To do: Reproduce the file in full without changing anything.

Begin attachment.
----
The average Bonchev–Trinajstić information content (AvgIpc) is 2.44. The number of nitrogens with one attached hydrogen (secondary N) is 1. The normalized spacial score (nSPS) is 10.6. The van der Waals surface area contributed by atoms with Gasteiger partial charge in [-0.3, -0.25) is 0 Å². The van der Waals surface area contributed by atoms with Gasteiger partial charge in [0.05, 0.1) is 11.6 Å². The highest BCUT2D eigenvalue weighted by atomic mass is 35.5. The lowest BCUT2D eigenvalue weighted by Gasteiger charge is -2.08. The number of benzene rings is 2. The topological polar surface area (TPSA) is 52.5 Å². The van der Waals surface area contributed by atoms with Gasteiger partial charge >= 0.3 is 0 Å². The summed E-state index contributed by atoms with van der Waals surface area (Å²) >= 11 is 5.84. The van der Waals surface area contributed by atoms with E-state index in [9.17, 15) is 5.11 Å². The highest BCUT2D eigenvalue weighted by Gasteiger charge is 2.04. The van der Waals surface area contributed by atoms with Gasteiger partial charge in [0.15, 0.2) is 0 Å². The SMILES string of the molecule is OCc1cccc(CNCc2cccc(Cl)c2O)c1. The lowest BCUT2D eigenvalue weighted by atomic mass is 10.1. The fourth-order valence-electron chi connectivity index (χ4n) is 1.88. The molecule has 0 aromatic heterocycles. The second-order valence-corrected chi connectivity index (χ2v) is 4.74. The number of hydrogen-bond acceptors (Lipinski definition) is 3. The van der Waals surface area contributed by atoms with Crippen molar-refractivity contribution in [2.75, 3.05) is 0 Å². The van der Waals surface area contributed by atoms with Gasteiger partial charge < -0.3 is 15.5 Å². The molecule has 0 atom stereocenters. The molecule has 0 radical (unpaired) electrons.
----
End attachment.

The average Bonchev–Trinajstić information content (AvgIpc) is 2.44. The number of nitrogens with one attached hydrogen (secondary N) is 1. The normalized spacial score (nSPS) is 10.6. The van der Waals surface area contributed by atoms with Gasteiger partial charge in [-0.3, -0.25) is 0 Å². The van der Waals surface area contributed by atoms with Gasteiger partial charge in [0.05, 0.1) is 11.6 Å². The highest BCUT2D eigenvalue weighted by atomic mass is 35.5. The lowest BCUT2D eigenvalue weighted by Gasteiger charge is -2.08. The number of benzene rings is 2. The topological polar surface area (TPSA) is 52.5 Å². The van der Waals surface area contributed by atoms with Gasteiger partial charge >= 0.3 is 0 Å². The summed E-state index contributed by atoms with van der Waals surface area (Å²) >= 11 is 5.84. The van der Waals surface area contributed by atoms with E-state index in [9.17, 15) is 5.11 Å². The highest BCUT2D eigenvalue weighted by Gasteiger charge is 2.04. The van der Waals surface area contributed by atoms with Gasteiger partial charge in [0.15, 0.2) is 0 Å². The SMILES string of the molecule is OCc1cccc(CNCc2cccc(Cl)c2O)c1. The lowest BCUT2D eigenvalue weighted by atomic mass is 10.1. The fourth-order valence-electron chi connectivity index (χ4n) is 1.88. The molecule has 0 aromatic heterocycles. The second-order valence-corrected chi connectivity index (χ2v) is 4.74. The number of hydrogen-bond acceptors (Lipinski definition) is 3. The van der Waals surface area contributed by atoms with Crippen molar-refractivity contribution in [2.75, 3.05) is 0 Å². The van der Waals surface area contributed by atoms with Gasteiger partial charge < -0.3 is 15.5 Å². The molecule has 0 atom stereocenters. The molecule has 0 radical (unpaired) electrons.